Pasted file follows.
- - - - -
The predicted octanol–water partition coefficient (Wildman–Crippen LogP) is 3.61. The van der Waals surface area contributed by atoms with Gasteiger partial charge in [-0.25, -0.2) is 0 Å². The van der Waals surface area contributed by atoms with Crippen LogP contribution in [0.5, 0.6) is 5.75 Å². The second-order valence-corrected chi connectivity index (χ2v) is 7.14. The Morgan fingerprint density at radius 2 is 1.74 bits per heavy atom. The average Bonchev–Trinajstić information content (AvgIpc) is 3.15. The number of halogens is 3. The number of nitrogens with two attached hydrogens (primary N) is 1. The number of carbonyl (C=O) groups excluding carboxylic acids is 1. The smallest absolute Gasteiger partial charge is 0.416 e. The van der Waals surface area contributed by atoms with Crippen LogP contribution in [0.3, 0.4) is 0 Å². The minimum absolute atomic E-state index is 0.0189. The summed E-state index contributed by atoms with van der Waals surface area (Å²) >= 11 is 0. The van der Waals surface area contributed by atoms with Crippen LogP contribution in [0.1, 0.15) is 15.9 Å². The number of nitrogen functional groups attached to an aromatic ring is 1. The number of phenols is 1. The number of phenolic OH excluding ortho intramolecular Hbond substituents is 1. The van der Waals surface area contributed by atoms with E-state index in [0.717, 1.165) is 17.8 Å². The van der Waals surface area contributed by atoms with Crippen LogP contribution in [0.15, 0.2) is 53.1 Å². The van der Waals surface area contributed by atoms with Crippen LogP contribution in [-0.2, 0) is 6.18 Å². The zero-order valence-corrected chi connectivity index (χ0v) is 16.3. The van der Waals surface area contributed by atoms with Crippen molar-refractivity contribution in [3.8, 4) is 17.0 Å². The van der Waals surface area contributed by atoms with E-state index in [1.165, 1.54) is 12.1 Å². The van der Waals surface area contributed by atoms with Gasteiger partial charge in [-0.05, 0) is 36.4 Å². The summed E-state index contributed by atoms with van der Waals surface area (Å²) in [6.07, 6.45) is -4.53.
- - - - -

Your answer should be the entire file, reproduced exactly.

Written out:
The predicted octanol–water partition coefficient (Wildman–Crippen LogP) is 3.61. The van der Waals surface area contributed by atoms with Gasteiger partial charge in [-0.25, -0.2) is 0 Å². The van der Waals surface area contributed by atoms with Crippen LogP contribution in [0.5, 0.6) is 5.75 Å². The second-order valence-corrected chi connectivity index (χ2v) is 7.14. The Morgan fingerprint density at radius 2 is 1.74 bits per heavy atom. The average Bonchev–Trinajstić information content (AvgIpc) is 3.15. The number of halogens is 3. The number of nitrogens with two attached hydrogens (primary N) is 1. The number of carbonyl (C=O) groups excluding carboxylic acids is 1. The smallest absolute Gasteiger partial charge is 0.416 e. The van der Waals surface area contributed by atoms with Crippen LogP contribution in [0.3, 0.4) is 0 Å². The minimum absolute atomic E-state index is 0.0189. The summed E-state index contributed by atoms with van der Waals surface area (Å²) >= 11 is 0. The van der Waals surface area contributed by atoms with Crippen LogP contribution in [0.1, 0.15) is 15.9 Å². The number of nitrogen functional groups attached to an aromatic ring is 1. The number of phenols is 1. The number of phenolic OH excluding ortho intramolecular Hbond substituents is 1. The van der Waals surface area contributed by atoms with E-state index in [0.717, 1.165) is 17.8 Å². The van der Waals surface area contributed by atoms with Crippen LogP contribution in [0.15, 0.2) is 53.1 Å². The van der Waals surface area contributed by atoms with Crippen LogP contribution in [-0.2, 0) is 6.18 Å². The zero-order valence-corrected chi connectivity index (χ0v) is 16.3. The van der Waals surface area contributed by atoms with Crippen molar-refractivity contribution in [3.8, 4) is 17.0 Å². The van der Waals surface area contributed by atoms with E-state index in [1.165, 1.54) is 12.1 Å². The van der Waals surface area contributed by atoms with Gasteiger partial charge in [-0.05, 0) is 36.4 Å². The summed E-state index contributed by atoms with van der Waals surface area (Å²) in [6.07, 6.45) is -4.53.